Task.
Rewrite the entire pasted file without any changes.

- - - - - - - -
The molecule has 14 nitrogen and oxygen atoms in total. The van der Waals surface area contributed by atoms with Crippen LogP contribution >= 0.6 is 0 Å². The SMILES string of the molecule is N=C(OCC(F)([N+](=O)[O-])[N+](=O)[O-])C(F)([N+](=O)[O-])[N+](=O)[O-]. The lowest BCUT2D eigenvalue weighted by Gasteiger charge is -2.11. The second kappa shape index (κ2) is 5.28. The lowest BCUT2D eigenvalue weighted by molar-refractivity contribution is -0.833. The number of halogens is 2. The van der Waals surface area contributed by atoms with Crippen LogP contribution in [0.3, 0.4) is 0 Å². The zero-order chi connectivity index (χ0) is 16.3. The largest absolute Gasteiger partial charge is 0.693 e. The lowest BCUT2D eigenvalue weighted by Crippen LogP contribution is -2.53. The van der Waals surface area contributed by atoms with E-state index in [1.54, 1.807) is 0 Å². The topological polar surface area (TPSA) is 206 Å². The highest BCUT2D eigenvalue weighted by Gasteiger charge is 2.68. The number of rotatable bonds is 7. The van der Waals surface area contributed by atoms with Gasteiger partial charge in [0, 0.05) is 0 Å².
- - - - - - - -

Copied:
The molecule has 14 nitrogen and oxygen atoms in total. The van der Waals surface area contributed by atoms with Crippen LogP contribution >= 0.6 is 0 Å². The SMILES string of the molecule is N=C(OCC(F)([N+](=O)[O-])[N+](=O)[O-])C(F)([N+](=O)[O-])[N+](=O)[O-]. The lowest BCUT2D eigenvalue weighted by Gasteiger charge is -2.11. The second kappa shape index (κ2) is 5.28. The lowest BCUT2D eigenvalue weighted by molar-refractivity contribution is -0.833. The number of halogens is 2. The van der Waals surface area contributed by atoms with Crippen LogP contribution in [0.3, 0.4) is 0 Å². The zero-order chi connectivity index (χ0) is 16.3. The largest absolute Gasteiger partial charge is 0.693 e. The lowest BCUT2D eigenvalue weighted by Crippen LogP contribution is -2.53. The van der Waals surface area contributed by atoms with E-state index in [1.54, 1.807) is 0 Å². The topological polar surface area (TPSA) is 206 Å². The highest BCUT2D eigenvalue weighted by Gasteiger charge is 2.68. The number of rotatable bonds is 7. The van der Waals surface area contributed by atoms with Gasteiger partial charge in [0, 0.05) is 0 Å².